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Glaucous-winged gulls Larus glaucescens as sentinels for a century of ecosystem change : long-term trends in population, diet, and egg production in North America's Salish Sea Blight, Louise Katherine

Abstract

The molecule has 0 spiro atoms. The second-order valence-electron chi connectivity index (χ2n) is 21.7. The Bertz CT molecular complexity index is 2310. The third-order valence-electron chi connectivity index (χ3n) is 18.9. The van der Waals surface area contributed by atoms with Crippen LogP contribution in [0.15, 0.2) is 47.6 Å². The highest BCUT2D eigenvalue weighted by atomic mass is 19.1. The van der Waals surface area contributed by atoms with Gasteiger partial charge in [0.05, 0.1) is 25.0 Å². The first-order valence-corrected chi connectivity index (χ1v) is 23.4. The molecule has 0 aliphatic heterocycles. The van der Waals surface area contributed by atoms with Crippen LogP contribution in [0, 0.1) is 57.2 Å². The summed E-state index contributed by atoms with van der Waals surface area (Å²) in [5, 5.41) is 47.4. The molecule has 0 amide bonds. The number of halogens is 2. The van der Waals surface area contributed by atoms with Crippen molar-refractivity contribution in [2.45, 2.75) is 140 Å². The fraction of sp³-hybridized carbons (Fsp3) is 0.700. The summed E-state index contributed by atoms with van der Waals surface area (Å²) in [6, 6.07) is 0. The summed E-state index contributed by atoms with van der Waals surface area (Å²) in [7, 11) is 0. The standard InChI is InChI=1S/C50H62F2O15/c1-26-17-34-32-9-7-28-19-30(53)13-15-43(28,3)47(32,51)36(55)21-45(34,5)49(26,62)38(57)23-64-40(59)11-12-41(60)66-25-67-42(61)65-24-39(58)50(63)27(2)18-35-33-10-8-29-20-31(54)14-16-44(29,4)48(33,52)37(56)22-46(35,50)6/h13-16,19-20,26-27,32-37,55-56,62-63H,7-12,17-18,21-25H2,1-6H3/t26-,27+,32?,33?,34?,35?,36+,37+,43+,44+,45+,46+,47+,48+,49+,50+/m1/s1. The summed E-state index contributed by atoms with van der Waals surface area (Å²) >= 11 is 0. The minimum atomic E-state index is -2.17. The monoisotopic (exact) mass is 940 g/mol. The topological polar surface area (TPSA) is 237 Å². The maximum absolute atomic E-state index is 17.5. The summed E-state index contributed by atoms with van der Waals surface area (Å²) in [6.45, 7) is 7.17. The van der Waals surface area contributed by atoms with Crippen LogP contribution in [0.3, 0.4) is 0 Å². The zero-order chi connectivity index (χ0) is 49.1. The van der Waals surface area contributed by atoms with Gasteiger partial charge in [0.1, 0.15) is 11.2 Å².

Ecological studies characterising population trends over decades or centuries can help to describe the range of variability in a study system, with well-studied species being strong candidates for providing the long-term data required for retrospective studies. Seabirds represent useful real-time monitors of marine systems and may also play this role in studies characterizing historical ecological change. The glaucous-winged gull L. glaucescens is a generalist marine bird occurring in the Salish Sea, an urbanized coastal area of southwestern British Columbia and northwestern Washington, where it has been studied or collected since the mid-1800s. Its twentieth-century populations experienced dramatic growth followed by a steep decline, with recent trajectories unclear. I used multiple methods to characterise long-term trends in gull number, diet, and egg production, and to test hypotheses about causes of population change. My approach combined meta-analysis of historical reproductive traits, statistical modeling of population trend, and stable isotope analysis (δ¹³C, δ¹⁵N) of historical and modern gull feathers and forage fish, with modeled population trend showing a continued decline in gull numbers from the 1970s to the present. Meta-analytical results pointed to decreasing egg and clutch size and a delayed lay date over the twentieth century to the present, while stable isotope analysis showed declining feather δ¹³C and δ¹⁵N since 1860, all of which was consistent with a growing reliance by gulls on non-fish foods. Demographic modeling showed that declining clutch size and productivity were largely sufficient to account for the gull population decline, and pointed to recovery from cessation of nineteenth-century egging as being an important contributor to the increase phase. These modeling results implied that declining consumption of forage fish affected gull productivity. Additional results from stable isotope analysis also supported a hypothesis of dietary change; namely, declining forage fish C:N ratios over time indicated a decrease in fish lipid content, and thus a decline in prey quality. Overall, my results highlight the value of compiling multiple retrospective studies to better understand the complex factors affecting long-term trends in animal populations.

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